I was delighted to know that the magazine would come regularly every month.  I looked forward to its arrival with intense eagerness.  I became a voracious, and even excited, reader of it and the Bible.  I discovered from letters published in the Herald, Dr. Thomas had written a large book called Elpis Israel.  This was a joyful discovery.  I felt a strong desire to read it, but I could not get at it.  My mother would not help me, but much the reverse if she could have done so.  My sister had no copy, and did not know where to get one.  An old woman, Miss Isabel Smith, that lived in the same tall house of flats (in Castle Lane), heard of my desire, and told me she would get a read of Elpis Israel for me.  In due time she brought it to me.  She could not have made me happier.  I was overjoyed.  I never experienced a purer pleasure than when I commenced with the majestic opening sentences: --


                “Revolving upon its own axis, and describing an ample circuit through the boundless

                fields of  space, is a planet of the solar system, bearing upon its surface a population

                of nearly a thousand millions subject to sin, disease, and death.”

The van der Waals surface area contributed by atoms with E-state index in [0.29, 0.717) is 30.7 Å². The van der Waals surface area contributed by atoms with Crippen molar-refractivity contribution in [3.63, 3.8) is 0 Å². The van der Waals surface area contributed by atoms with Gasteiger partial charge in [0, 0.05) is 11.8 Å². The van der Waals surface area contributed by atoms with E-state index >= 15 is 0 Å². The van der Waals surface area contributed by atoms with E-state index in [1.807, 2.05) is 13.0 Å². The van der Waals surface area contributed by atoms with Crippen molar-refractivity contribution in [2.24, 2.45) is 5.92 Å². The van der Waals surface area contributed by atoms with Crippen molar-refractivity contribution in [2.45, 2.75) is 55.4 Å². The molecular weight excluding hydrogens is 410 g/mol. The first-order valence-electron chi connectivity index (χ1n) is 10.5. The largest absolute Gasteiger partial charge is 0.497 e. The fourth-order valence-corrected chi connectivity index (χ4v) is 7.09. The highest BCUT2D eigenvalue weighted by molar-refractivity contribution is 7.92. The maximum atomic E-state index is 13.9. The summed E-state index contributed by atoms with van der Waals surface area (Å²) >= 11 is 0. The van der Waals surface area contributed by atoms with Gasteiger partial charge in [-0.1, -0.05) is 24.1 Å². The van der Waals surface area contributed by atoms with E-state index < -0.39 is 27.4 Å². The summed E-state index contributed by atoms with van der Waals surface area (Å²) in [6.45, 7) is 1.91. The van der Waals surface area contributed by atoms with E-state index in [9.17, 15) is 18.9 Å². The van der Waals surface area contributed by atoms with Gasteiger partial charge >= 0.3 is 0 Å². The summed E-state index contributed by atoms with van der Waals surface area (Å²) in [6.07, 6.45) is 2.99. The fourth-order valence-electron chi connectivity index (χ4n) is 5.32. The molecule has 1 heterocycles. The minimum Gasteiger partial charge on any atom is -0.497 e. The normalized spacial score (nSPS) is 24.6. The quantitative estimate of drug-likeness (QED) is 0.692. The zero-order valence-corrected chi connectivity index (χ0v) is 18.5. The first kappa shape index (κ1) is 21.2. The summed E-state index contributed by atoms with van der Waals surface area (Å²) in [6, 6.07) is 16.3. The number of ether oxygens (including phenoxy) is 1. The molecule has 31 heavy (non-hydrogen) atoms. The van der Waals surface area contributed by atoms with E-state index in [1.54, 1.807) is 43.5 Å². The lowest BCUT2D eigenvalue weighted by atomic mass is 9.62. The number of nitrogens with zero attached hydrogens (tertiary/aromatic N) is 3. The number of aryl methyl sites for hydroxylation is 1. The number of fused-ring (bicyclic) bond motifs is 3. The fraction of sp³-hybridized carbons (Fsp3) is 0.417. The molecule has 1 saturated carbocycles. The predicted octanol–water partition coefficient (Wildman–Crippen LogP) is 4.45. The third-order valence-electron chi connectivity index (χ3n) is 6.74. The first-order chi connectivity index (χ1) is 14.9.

I never ceased the reading (at my leisure intervals) until I got through.  I rose early in the morning to have more time.  My mother, who was grieved and angered beyond measure at the change that had come over me, said I would not get up so soon to read my Bible: but in this she was mistaken, for the effect of Dr. Thomas’s writing, while causing me to lose all taste for the religious literature which had for six months been my sustenance, was to impart a keen interest in the Bible, which before had been uninteresting to me, and to lead me to its daily and early, and persevering perusal.  My mother afterwards (15 years afterwards) changed her mind, and herself joyfully and thoroughly embraced what at first  she condemned, and became, as she now is, in the 84th year of her age (1890), the most enthusiastic and admiring reader of Dr. Thomas’s works that I know.